Local fast food restaurants
Local restaurants which are less environmentally threatening than MD and have less purchasing power may have better reputations with local suppliers and customers.

From the above SWOT of McDonald’s and the summary that follows it, it can be seen how an organisation by highlighting its position it can identify areas that could be strengthened, opportunities seized and threats and weaknesses minimised or prevented completely. 

In summary, a SWOT analysis provides a systematic framework for appraising an organisation’s internal and external position in its environment and their potential impact on performance. It is a useful tool as it can form the basis from which a range of strategies can be developed by taking advantage of its opportunities through the use of its strengths and neutralising its threats by minimising the impact of its weaknesses. In order for it to be most effective, it must also be constantly updated to compensate for changes in the company’s environment and also assessed in relation to the position of its competitors in the market. Whilst it may be difficult for management to resolve all of the weaknesses and threats highlighted the company is at least made aware of them and can bare them in mind when implementing future strategies. The McDonald’s SWOT analysis highlighted several CSR threats and weaknesses and its strengths highlighted its strong purchasing power which could potentially be used to demand socially responsible production from its Chinese manufacturers and meat suppliers. It also showed how a more proactive and longer-term approach to its strategies can help it to anticipate changing consumer tastes and demands.

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SWOT Analysis Example Essays

Below are some essays based on SWOT analysis which include examples of SWOT analysis:

SWOT Analysis Essays - Example 1: SWOT Analysis The Toddler Warehouse

The Toddler Warehouse will be a full-service child care/development facility in the city of Perth that cares for toddlers from age three to five. The Toddler Warehouse will be concentrating on the upper end of the market, two income professional parents. These personally ambitious parents are typically eager in terms of their children's development and are willing to pay to have their children attend the best facilities. Through specialized training of the support staff and innovative learning systems, The Toddler Warehouse is cutting edge in terms of child development. This curriculum, coupled with a custom designed facility and a low teacher/student ratio ensures a top-shelf service for the children and the parents. The Toddler Warehouse expects to become profitable by month 11, and has projected $43,000 as the revenue for year three.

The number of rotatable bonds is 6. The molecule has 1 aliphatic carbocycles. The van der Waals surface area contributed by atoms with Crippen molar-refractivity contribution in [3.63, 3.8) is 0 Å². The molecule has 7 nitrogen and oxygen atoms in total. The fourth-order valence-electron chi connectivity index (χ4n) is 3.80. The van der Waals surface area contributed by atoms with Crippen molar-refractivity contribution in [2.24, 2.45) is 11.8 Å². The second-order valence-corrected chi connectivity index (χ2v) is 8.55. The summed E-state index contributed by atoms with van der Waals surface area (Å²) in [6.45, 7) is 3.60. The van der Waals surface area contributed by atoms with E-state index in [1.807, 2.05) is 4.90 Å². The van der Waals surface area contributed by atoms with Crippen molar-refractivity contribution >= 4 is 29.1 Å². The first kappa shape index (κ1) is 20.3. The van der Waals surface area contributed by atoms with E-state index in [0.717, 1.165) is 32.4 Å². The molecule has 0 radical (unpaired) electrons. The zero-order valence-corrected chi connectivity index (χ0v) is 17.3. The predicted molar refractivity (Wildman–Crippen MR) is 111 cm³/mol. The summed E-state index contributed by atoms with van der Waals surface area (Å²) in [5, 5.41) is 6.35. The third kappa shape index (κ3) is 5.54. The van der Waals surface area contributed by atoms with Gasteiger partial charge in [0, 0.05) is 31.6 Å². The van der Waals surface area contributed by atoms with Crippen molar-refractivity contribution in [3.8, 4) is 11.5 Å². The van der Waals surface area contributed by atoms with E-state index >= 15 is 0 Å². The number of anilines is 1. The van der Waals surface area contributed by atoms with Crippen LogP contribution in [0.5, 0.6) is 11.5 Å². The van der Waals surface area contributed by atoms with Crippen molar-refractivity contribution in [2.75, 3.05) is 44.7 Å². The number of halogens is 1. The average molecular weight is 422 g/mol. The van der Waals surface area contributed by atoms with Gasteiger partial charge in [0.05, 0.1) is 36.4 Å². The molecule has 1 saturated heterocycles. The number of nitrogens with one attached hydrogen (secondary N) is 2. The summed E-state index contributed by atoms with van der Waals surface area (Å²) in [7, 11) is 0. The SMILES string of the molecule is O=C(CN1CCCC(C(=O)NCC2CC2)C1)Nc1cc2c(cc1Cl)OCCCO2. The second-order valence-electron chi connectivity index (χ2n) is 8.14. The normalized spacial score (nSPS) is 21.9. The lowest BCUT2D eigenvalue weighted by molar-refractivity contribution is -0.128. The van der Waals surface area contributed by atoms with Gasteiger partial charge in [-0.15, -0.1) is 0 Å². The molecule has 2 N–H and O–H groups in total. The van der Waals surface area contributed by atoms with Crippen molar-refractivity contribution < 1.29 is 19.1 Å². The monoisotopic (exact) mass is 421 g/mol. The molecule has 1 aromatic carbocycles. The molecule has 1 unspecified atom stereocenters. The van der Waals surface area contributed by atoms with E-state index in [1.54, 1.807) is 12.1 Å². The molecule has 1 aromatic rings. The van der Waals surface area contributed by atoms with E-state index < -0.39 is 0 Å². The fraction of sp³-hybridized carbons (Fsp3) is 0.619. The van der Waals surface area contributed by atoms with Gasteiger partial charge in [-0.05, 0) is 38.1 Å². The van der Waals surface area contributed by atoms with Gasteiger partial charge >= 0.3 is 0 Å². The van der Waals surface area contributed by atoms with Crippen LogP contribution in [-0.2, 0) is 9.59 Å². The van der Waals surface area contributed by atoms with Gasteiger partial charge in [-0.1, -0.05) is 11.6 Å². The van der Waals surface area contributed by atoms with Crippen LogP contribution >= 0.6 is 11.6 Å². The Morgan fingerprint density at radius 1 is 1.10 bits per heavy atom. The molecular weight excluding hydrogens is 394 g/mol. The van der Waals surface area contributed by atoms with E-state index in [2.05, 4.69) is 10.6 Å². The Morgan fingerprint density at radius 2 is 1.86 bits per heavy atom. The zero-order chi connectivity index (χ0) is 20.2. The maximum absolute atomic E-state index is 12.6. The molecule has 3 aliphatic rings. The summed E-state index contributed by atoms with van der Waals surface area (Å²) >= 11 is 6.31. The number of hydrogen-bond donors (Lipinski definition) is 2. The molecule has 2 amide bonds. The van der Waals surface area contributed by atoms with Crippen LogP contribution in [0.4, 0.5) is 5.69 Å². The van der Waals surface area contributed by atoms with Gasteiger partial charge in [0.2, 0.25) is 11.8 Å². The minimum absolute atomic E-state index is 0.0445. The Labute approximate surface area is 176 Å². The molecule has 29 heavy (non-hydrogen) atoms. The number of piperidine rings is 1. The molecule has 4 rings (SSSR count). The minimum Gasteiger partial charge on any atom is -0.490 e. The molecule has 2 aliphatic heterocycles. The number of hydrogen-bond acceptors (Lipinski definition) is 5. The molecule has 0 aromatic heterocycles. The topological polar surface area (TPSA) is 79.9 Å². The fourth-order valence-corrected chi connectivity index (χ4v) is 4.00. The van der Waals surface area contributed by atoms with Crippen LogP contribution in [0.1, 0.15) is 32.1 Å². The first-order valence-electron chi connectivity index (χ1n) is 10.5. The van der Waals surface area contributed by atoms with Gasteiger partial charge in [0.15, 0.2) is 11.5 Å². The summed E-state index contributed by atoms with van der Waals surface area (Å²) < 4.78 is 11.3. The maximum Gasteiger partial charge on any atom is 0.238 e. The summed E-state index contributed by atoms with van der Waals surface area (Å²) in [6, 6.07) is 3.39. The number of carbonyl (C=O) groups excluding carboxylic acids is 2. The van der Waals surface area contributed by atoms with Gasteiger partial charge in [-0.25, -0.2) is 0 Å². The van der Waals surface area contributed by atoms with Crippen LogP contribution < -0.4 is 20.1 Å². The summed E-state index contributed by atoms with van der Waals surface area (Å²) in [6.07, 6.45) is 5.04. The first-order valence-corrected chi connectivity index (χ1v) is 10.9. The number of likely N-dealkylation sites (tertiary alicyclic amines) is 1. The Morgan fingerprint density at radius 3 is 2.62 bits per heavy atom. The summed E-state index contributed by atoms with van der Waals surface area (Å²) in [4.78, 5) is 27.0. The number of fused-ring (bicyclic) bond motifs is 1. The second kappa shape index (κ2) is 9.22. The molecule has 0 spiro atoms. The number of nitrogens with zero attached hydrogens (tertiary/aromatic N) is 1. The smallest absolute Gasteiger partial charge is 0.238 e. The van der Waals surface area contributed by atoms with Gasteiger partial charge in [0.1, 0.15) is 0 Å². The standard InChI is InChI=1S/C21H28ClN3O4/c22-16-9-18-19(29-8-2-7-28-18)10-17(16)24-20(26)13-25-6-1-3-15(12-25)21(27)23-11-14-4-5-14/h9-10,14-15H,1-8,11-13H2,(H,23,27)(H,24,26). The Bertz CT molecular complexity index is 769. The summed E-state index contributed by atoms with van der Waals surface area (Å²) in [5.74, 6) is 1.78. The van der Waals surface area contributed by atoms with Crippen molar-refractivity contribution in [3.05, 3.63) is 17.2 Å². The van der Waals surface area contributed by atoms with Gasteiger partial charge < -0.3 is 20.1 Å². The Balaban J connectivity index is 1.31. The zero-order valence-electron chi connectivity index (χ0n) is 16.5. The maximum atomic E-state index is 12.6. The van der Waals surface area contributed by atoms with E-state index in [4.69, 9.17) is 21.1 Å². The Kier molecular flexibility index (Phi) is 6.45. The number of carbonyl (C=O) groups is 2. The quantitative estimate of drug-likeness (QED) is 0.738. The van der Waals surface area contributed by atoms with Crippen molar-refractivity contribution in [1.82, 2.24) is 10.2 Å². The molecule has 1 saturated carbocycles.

SWOT Analysis Essays - Example 2: SWOT Analysis Motor Store

Motor Store is a newly established company in the auto industry situated in Omagh, Northern Ireland. Its objective is to satisfy local demand for auto parts and to sell products to local garages as well as to the general public. Chairperson Brendan McAnulla will be in charge of the start-up of the store, its daily operations and also be responsible to the board. Financial resources for the company will be supported by the business program run by the Bank of Ireland. In terms of human resources available a skilled workforce drawn from the local and surrounding areas will contribute to the success of the business in terms of both its management and operation functions.


SWOT Analysis Essays - Example 3: SWOT Analysis BMW

This report will provide a detailed analysis of BMW's current corporate appraisal analysis. This will help to identify the company's current strength, weaknesses, opportunities and threats. This will help the companies decision makers understand where the organisation is now. The report will also critically evaluate BMW's human resources policy as a key area of the organisation. We will highlight how BMW has strategically responded to the drivers for change in terms of its structure, conduct and performance. Finally, offer recommendations for the future development and improvements in human resource management, and how those will impact on its organisational structure, conduct and performance.


SWOT Analysis Essays - Example 4: SWOT Analysis NHS

The NHS was set up on 5th July 1948 to provide healthcare for all citizens, based on need, not the ability to pay. ( Prior to this date access to treatment depended on either the ability to pay, or the goodwill of doctor's in hospitals funded by charitable donations. The latter was a very strained resource and often it was only the working parent, usually the man, who was able to access such treatment, which he often paid for by way of deductions from salary to schemes such as the Hospital Saving Association ( ). Today the health service is formed of many trusts, reporting into the department of health, consisting of community services Trusts, Ambulance Trusts to Hospital Trusts.